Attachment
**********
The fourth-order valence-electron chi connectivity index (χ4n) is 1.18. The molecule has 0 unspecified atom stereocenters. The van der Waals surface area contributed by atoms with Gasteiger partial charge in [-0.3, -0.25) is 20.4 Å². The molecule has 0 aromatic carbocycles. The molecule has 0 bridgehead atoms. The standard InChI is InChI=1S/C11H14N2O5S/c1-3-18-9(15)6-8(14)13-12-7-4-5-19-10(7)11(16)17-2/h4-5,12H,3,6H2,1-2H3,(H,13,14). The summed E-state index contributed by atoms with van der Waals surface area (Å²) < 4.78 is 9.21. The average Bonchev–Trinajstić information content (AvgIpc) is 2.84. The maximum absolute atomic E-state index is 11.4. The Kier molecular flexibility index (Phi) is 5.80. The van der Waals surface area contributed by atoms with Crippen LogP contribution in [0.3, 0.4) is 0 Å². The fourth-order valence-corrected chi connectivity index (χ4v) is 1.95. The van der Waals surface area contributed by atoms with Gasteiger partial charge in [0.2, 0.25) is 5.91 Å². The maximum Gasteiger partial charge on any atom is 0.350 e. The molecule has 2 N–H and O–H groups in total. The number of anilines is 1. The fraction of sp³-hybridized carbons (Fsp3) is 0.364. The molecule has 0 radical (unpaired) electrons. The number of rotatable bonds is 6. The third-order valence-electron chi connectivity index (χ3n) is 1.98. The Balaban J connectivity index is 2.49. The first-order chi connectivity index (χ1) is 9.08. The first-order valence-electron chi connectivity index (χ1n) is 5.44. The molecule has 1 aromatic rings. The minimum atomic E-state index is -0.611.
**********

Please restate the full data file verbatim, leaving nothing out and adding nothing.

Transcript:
The fourth-order valence-electron chi connectivity index (χ4n) is 1.18. The molecule has 0 unspecified atom stereocenters. The van der Waals surface area contributed by atoms with Gasteiger partial charge in [-0.3, -0.25) is 20.4 Å². The molecule has 0 aromatic carbocycles. The molecule has 0 bridgehead atoms. The standard InChI is InChI=1S/C11H14N2O5S/c1-3-18-9(15)6-8(14)13-12-7-4-5-19-10(7)11(16)17-2/h4-5,12H,3,6H2,1-2H3,(H,13,14). The summed E-state index contributed by atoms with van der Waals surface area (Å²) < 4.78 is 9.21. The average Bonchev–Trinajstić information content (AvgIpc) is 2.84. The maximum absolute atomic E-state index is 11.4. The Kier molecular flexibility index (Phi) is 5.80. The van der Waals surface area contributed by atoms with Crippen LogP contribution in [0.3, 0.4) is 0 Å². The fourth-order valence-corrected chi connectivity index (χ4v) is 1.95. The van der Waals surface area contributed by atoms with Gasteiger partial charge in [0.2, 0.25) is 5.91 Å². The maximum Gasteiger partial charge on any atom is 0.350 e. The molecule has 2 N–H and O–H groups in total. The number of anilines is 1. The fraction of sp³-hybridized carbons (Fsp3) is 0.364. The molecule has 0 radical (unpaired) electrons. The number of rotatable bonds is 6. The third-order valence-electron chi connectivity index (χ3n) is 1.98. The Balaban J connectivity index is 2.49. The first-order chi connectivity index (χ1) is 9.08. The first-order valence-electron chi connectivity index (χ1n) is 5.44. The molecule has 1 aromatic rings. The minimum atomic E-state index is -0.611.